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REGULATED OCCUPATIONS - Arbitration - Occupations - Police officers - Duties - Offences - Contravention of statute or regulation

Monday, December 18, 2017 @ 12:36 PM  


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Appeal by the New Brunswick Police Commission (Commission) from a judicial review judgment which quashed an arbitrator’s decision ordering the removal of the respondent, Constable Smiley, from his position as a City of Fredericton Police officer. Smiley was charged with assault under the Criminal Code. In connection with that charge, he executed an undertaking to abstain from possessing firearms and to surrender to the Fredericton Police Force any firearm in his possession. The assault charge was withdrawn by the Crown prior to trial, but Smiley was charged with breaching his undertaking. The breach charge was dismissed at trial in December 2014. Smiley was served in March 2014 with a Notification of Substance of Conduct Complaint under the Police Act regarding a complaint made against him by the Chief of Police. The Commission took over the processing of the complaint and appointed Scribner to investigate. Based on Scribner’s report, the Commission determined there was sufficient evidence to establish that Smiley had breached the Code of Professional Conduct (Code). When the parties failed to reach a settlement, an arbitration was commenced. Smiley was charged with four counts of breaching the Code. The allegations concerned discreditable conduct relating to incidents of domestic violence by Smiley against his common law partner, breaches of his undertaking and improper use of and care of firearms. The arbitrator held that all four counts were made out. He imposed a disciplinary order and terminated the respondent's employment with the Fredericton Police Force. On judicial review, the arbitrator’s award was quashed because no analysis was conducted with respect to possible disciplinary or corrective measures that could have been taken as alternatives to Smiley’s dismissal. The judge noted that Smiley’s service record was not discussed, and that no explanation was provided as to why no disposition other than dismissal was considered. Smiley cross-appealed from the judge’s finding that the arbitrator reasonably concluded that the misconduct allegations themselves were made out on the record.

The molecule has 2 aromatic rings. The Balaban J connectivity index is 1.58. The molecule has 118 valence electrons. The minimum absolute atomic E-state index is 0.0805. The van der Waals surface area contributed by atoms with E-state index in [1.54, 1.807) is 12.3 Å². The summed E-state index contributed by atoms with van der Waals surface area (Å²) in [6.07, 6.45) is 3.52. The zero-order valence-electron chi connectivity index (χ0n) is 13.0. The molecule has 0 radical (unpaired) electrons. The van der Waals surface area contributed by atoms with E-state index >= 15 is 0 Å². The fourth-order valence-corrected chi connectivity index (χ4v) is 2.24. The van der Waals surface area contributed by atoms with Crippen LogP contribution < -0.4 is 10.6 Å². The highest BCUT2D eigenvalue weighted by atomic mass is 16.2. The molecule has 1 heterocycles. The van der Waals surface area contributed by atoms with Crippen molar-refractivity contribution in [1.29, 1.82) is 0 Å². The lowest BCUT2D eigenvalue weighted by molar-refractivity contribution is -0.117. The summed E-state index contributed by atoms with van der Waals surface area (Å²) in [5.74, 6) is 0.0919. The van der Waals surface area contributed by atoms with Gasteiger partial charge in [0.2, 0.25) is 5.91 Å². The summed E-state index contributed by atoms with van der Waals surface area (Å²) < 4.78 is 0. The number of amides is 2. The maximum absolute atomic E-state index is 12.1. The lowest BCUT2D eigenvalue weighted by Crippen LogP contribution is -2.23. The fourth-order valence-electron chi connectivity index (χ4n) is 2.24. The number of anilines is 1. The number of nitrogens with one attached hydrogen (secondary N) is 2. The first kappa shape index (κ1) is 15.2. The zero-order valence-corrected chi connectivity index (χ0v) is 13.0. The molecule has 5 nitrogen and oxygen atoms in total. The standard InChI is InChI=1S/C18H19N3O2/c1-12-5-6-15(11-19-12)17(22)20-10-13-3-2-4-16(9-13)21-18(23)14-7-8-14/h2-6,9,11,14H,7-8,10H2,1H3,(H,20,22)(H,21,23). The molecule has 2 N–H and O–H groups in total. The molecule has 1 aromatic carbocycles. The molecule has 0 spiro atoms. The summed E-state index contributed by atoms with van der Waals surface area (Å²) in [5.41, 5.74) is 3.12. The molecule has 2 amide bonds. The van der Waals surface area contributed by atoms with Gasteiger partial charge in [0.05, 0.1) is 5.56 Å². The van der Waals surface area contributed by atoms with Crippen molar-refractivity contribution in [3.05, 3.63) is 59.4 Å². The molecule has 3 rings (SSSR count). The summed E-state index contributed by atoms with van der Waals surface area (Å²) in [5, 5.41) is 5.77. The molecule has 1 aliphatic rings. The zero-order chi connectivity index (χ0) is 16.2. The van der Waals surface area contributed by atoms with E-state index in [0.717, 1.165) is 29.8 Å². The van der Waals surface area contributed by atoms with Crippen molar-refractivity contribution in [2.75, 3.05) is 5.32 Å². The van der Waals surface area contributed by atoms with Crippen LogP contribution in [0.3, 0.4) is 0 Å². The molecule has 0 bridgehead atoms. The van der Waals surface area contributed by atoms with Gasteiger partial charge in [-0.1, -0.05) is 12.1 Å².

HELD: Appeal allowed. Cross-appeal dismissed. The reviewing judge was in error when she quashed the arbitrator's decision on the basis that his reasons for imposing the sanction of dismissal were inadequate. Although the arbitrator’s reasons for imposing dismissal as a sanction were not perfect, they were adequate, and there was a rational connection between the evidence before the arbitrator, the arguments presented and the decision rendered. Had the judge looked as the arbitrator’s decision as a whole, she would have concluded that the decision to impose dismissal was clearly in the range of possible, reasonable outcomes. Further, the reviewing judge was not in error when she found the arbitrator's conclusions, with respect to findings of misconduct, to be reasonable. The Code applied to Smiley both on and off duty. The act of domestic violence he perpetrated, giving rise to the assault charge, constituted discreditable conduct. The two firearms counts, including possessing a firearm without a licence and careless storage, applied to Smiley’s personal weapons and not just his service firearm.

Smiley v. New Brunswick Police Commission, [2017] N.B.J. No. 294, New Brunswick Court of Appeal, B.V. Green, B.L. Baird and R.T. French JJ.A., November 23, 2017. Digest No. TLD-December182017002